ABSTRACT: Previous studies in patients with multiple sclerosis (MS) revealed increased lesion count and volume on 3 T compared to 1.5 T. Morphological and spatial lesion characteristics between 1.5 T and 3 T have not been examined. The aim of this study was to investigate the effect of changing from a 1.5 T to a 3 T MRI scanner on the number, volume and spatial distribution of signal abnormalities (SA) on brain MRI in a sample of MS patients and normal controls (NC), using pair- and voxel-wise comparison procedures. Forty-one (41) MS patients (32 relapsing-remitting and 9 secondary-progressive) and 38 NC were examined on both 1.5 T and 3 T within one week in random order. T2-weighted hyperintensities (T2H) and T1-weighted hypointensities (T1H) were outlined semiautomatically by two operators in a blinded fashion on 1.5 T and 3 T images. Spatial lesion distribution was assessed using T2 and T1 voxel-wise SA probability maps (SAPM). Pair-wise analysis examined the proportion of SA not simultaneously outlined on 1.5 T and 3 T. A posteriori unblinded analysis was conducted to examine the non-overlapping identifications of SA between the 1.5 T and 3 T. For pair-wise T2- and T1-analyses, a higher number and individual volume of SA were detected on 3 T compared to 1.5 T (p<0.0001) in both MS and NC. Logistic regression analysis showed that the likelihood of missing SA on 1.5 T was significantly higher for smaller SA in both MS and NC groups. SA probability map (SAPM) analysis revealed significantly more regionally distinct spatial SA differences on 3 T compared to 1.5 T in both groups (p<0.05); these were most pronounced in the occipital, periventricular and cortical regions for T2H. This study provides important information regarding morphological and spatial differences between data acquired using 1.5 T and 3 T protocols at the two scanner field strengths.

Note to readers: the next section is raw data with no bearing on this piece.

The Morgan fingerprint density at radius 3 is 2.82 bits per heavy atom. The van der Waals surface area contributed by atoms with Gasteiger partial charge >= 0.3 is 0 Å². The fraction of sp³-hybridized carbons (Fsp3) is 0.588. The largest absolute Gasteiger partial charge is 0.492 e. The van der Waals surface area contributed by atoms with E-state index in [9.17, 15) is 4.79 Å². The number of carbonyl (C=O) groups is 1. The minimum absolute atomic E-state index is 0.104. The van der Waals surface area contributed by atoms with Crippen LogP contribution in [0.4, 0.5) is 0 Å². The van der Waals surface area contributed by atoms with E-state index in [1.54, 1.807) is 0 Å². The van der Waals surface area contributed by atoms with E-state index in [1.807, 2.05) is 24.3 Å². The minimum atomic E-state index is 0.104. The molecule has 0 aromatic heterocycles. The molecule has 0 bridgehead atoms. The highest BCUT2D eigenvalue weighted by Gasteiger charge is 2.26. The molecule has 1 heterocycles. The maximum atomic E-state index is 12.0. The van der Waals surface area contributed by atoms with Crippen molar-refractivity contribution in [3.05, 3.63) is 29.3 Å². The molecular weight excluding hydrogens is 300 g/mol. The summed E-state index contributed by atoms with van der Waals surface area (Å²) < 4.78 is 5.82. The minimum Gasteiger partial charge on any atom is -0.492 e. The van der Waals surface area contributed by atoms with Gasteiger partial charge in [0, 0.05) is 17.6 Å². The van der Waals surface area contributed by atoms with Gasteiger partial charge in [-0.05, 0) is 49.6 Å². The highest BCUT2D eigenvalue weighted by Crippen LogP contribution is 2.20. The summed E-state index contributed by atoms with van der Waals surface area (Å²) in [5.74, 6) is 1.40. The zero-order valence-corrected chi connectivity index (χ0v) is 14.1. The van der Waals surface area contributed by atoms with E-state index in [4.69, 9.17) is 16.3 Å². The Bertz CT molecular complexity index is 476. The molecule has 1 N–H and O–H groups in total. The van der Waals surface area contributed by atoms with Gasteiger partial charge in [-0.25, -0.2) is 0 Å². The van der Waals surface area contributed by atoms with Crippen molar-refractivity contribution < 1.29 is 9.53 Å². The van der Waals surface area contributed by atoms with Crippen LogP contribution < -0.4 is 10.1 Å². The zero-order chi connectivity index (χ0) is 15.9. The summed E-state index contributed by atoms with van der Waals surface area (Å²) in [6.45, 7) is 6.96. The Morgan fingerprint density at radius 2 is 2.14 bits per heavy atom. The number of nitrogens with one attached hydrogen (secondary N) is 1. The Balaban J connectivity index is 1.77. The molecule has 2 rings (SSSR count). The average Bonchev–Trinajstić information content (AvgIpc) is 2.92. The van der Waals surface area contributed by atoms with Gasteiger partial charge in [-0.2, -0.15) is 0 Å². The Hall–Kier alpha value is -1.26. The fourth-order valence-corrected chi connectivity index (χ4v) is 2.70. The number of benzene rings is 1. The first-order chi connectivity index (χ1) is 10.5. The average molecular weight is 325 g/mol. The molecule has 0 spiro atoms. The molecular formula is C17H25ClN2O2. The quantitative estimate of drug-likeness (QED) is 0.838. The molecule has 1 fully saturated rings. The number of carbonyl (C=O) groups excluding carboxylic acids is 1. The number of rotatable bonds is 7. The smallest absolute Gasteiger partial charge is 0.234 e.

NeuroImage 04/2009; 47(4):1352-62. · 5.89 Impact Factor